It really is the lowest of the low – swindling honest people out of cash in the name of helping injured military veterans. But that is exactly what has been happening in Indiana over the past number of years. A group of fraudsters have been targeting military families and asking them to donate to “Wounded Warrior Fund,” playing on the name of the legitimate “Wounded Warrior Project” to elicit thousands of dollars in donations for personal gain.
The so-called “Wounded Warrior Fund” has been subject to a three-year investigation by a joint task force of the US Secret Service and Clark County Sheriff’s Office. Federal prosecutors say four people were indicted February 28 by a federal grand jury on serious fraud charges; 227 counts of wire fraud, mail fraud, conspiracy to commit wire fraud and conspiracy to commit mail fraud.
“The acts of these fraudsters have eroded the trust and goodwill of those who want to contribute to legitimate fundraising organizations, including those that support our veterans,” US Attorney Josh Minkler stated on Friday, as reported by CNN. “Our American veterans have dutifully served this country through many wars and deserve better than to be deprived of donations from giving donors.”
The criminals issued flyers that stated, “the funds received will go to assist families of active military personnel and our military veterans and their families who are having financial hardships.” In fact, every penny donated was going straight into the pockets of the fraudsters, funding their drug and gambling habits.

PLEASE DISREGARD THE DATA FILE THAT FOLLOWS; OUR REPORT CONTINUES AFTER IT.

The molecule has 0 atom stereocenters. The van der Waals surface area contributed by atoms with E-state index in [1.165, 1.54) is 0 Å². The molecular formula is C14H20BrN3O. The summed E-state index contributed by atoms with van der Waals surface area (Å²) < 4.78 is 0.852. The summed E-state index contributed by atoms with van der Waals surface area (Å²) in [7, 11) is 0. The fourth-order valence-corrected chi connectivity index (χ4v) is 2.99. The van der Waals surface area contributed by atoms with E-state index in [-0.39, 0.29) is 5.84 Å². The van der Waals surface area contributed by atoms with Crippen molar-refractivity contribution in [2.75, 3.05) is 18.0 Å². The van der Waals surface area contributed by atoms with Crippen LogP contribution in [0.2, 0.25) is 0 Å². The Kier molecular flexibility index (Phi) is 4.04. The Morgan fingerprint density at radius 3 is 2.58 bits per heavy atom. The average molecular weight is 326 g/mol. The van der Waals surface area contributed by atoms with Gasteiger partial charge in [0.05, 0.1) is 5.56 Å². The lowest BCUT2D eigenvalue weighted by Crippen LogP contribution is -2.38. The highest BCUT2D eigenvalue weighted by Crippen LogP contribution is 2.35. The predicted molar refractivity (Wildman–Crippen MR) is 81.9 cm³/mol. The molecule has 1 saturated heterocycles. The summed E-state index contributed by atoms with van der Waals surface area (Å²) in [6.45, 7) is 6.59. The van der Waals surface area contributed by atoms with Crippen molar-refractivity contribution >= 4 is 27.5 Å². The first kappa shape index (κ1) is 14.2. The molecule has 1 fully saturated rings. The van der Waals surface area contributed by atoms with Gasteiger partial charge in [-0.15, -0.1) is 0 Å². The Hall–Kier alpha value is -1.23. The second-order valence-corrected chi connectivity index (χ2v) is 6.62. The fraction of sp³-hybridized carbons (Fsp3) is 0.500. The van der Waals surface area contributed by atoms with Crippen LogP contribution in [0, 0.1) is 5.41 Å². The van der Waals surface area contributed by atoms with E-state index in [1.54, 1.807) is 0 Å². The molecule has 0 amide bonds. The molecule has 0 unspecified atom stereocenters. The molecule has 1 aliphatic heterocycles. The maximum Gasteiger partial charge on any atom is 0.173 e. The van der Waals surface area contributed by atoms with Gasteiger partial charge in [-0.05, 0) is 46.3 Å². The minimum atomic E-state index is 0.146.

Three of the suspects have been named as James Linville, Thomas Johnson of Clark County and Joanie Watson. The fourth suspect has been named as Linville’s ex-girlfriend Amy Lou Bennett
“No veterans’ families have benefited in any way in this case, that we could find,” said Special Agent in Charge of the Secret Service Louisville Field Office, Richard Ferretti. “They’ve used it at casinos, they’ve used it for medical bills, they’ve written checks to each other in cash, so we can’t find a single dollar, so far, that’s gone to a veteran in this case.”
Clark County Sheriff Jamey Noel further explained the group’s crimes. “This organization — this fake organization — was asking people for food donations, for hotel rooms for veterans, for donations from different businesses that would be raffled or organized off for this, what people thought was a legitimate organization,” he stated.
The Wounded Warrior Project stated that the scandal has caused many of its regular supporters to second-guess their donations.
“Fraudulent groups like the Wounded Warrior Fund and Foundation damage the public’s trust in the good work of legitimate charities committed to fulfilling their missions,” Wounded Warrior Project spokeswoman Ayla Tezel told CNN.
“We are grateful law enforcement will hold those involved accountable for their actions and the harm they have caused our nation’s bravest and their families. WWP is committed to ensuring donor intentions are honored, and we take this responsibility seriously.”
Veterans are outraged by the scandal. We are talking about men and women who put their lives on the line to protect the United States and the freedoms we all enjoy.
“They shed blood for our country,” said veteran James Hael. “And this guy is using the Wounded Warrior name to obtain money for himself, and as a scam, with nothing being returned to any veterans, or wounded veterans, or people that really need the money. … It makes me sick.”